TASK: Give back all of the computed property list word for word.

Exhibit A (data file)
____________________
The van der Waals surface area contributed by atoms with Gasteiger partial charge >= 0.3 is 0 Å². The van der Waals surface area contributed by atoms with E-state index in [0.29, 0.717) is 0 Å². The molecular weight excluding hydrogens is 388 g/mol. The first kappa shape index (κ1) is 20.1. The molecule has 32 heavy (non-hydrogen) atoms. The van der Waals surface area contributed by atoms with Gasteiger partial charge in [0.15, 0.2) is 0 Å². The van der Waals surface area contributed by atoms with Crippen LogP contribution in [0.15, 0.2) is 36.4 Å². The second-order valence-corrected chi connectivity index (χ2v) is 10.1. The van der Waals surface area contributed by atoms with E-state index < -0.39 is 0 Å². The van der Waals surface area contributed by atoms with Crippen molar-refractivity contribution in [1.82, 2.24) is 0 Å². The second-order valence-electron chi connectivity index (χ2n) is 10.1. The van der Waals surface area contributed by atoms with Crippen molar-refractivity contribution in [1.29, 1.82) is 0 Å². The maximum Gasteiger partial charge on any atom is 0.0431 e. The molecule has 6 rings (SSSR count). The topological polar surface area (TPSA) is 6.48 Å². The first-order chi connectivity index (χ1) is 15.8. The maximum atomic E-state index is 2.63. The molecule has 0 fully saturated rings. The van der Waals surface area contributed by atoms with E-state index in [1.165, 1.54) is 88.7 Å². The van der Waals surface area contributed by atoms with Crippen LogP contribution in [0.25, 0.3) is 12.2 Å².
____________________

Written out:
The van der Waals surface area contributed by atoms with Gasteiger partial charge >= 0.3 is 0 Å². The van der Waals surface area contributed by atoms with E-state index in [0.29, 0.717) is 0 Å². The molecular weight excluding hydrogens is 388 g/mol. The first kappa shape index (κ1) is 20.1. The molecule has 32 heavy (non-hydrogen) atoms. The van der Waals surface area contributed by atoms with Gasteiger partial charge in [0.15, 0.2) is 0 Å². The van der Waals surface area contributed by atoms with Crippen LogP contribution in [0.15, 0.2) is 36.4 Å². The second-order valence-corrected chi connectivity index (χ2v) is 10.1. The van der Waals surface area contributed by atoms with E-state index < -0.39 is 0 Å². The van der Waals surface area contributed by atoms with Crippen molar-refractivity contribution in [1.82, 2.24) is 0 Å². The second-order valence-electron chi connectivity index (χ2n) is 10.1. The van der Waals surface area contributed by atoms with Crippen molar-refractivity contribution in [1.29, 1.82) is 0 Å². The maximum Gasteiger partial charge on any atom is 0.0431 e. The molecule has 6 rings (SSSR count). The topological polar surface area (TPSA) is 6.48 Å². The first-order chi connectivity index (χ1) is 15.8. The maximum atomic E-state index is 2.63. The molecule has 0 fully saturated rings. The van der Waals surface area contributed by atoms with E-state index in [1.165, 1.54) is 88.7 Å². The van der Waals surface area contributed by atoms with Crippen LogP contribution in [0.25, 0.3) is 12.2 Å².